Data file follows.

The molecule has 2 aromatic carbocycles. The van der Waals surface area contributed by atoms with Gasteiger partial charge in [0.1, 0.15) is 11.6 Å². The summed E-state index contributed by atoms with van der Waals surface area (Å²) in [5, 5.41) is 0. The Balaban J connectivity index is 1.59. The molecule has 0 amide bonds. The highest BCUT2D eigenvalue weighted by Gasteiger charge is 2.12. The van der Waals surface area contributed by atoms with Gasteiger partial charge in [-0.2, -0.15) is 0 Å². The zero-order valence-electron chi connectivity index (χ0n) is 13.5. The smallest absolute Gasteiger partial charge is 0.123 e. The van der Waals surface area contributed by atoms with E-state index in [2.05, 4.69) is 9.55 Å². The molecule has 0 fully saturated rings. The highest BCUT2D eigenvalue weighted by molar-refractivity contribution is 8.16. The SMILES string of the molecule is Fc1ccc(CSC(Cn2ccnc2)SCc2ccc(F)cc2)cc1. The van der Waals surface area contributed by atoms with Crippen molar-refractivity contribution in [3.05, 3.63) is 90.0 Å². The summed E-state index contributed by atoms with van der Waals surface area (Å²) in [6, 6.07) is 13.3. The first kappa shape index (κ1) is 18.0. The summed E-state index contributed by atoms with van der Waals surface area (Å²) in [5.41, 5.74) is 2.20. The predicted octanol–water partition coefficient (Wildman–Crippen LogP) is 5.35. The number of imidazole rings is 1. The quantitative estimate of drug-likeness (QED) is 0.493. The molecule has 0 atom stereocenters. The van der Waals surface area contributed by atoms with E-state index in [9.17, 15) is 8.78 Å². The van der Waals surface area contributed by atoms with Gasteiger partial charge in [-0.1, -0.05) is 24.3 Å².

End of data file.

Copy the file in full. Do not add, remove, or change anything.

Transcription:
The molecule has 2 aromatic carbocycles. The van der Waals surface area contributed by atoms with Gasteiger partial charge in [0.1, 0.15) is 11.6 Å². The summed E-state index contributed by atoms with van der Waals surface area (Å²) in [5, 5.41) is 0. The Balaban J connectivity index is 1.59. The molecule has 0 amide bonds. The highest BCUT2D eigenvalue weighted by Gasteiger charge is 2.12. The van der Waals surface area contributed by atoms with Gasteiger partial charge in [-0.2, -0.15) is 0 Å². The zero-order valence-electron chi connectivity index (χ0n) is 13.5. The smallest absolute Gasteiger partial charge is 0.123 e. The van der Waals surface area contributed by atoms with E-state index in [2.05, 4.69) is 9.55 Å². The molecule has 0 fully saturated rings. The highest BCUT2D eigenvalue weighted by molar-refractivity contribution is 8.16. The SMILES string of the molecule is Fc1ccc(CSC(Cn2ccnc2)SCc2ccc(F)cc2)cc1. The van der Waals surface area contributed by atoms with Crippen molar-refractivity contribution in [3.05, 3.63) is 90.0 Å². The summed E-state index contributed by atoms with van der Waals surface area (Å²) in [6, 6.07) is 13.3. The first kappa shape index (κ1) is 18.0. The summed E-state index contributed by atoms with van der Waals surface area (Å²) in [5.41, 5.74) is 2.20. The predicted octanol–water partition coefficient (Wildman–Crippen LogP) is 5.35. The number of imidazole rings is 1. The quantitative estimate of drug-likeness (QED) is 0.493. The molecule has 0 atom stereocenters. The van der Waals surface area contributed by atoms with E-state index in [9.17, 15) is 8.78 Å². The van der Waals surface area contributed by atoms with Gasteiger partial charge in [-0.1, -0.05) is 24.3 Å².